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Effective interest rate that a borrower actually incurs in a year after adjusting to compounding.
When it comes to dealing with a bank, interest rates are never simple to comprehend.
There are so many jargon to describe different ways interest is calculated. For example:
- Reducing rate
- Simple rate
- Flat rate
The effective interest rate (EIR) is another one of such.
It is important to investor, home buyers, and banks, because it get more detailed into how much interest costs is actually at stake with the home loan.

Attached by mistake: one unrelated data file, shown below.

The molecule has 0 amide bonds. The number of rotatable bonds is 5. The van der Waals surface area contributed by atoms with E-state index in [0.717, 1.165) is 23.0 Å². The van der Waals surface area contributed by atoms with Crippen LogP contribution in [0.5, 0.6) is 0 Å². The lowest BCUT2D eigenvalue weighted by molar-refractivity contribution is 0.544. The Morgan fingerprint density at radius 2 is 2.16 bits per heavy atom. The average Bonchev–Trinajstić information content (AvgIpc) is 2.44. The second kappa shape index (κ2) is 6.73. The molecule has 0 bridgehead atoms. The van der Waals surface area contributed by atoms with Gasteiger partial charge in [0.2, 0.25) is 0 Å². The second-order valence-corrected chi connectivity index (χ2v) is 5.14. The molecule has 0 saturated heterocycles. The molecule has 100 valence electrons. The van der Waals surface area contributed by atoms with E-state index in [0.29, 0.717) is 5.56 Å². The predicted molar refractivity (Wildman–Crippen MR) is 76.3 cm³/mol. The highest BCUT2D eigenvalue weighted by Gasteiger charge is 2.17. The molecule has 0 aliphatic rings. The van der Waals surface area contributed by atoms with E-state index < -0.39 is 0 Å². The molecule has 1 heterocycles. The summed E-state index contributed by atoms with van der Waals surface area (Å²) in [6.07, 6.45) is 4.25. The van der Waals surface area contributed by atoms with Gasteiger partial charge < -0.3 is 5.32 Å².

Because a mortgage has it’s interest rate calculated on a monthly basis (unless otherwise stated), a 1.20% interest will have a monthly rate of 0.10%.
When that is compounded 12 times a year, the result is that the borrower actually pays slightly more at 1.2066%.
This is the effective rate.
i = annual interest rate
n = number of compounding periods
As can be observed from the formula above, the higher the number of compounding periods, the higher the resulting EIR.
for the last 36 months?
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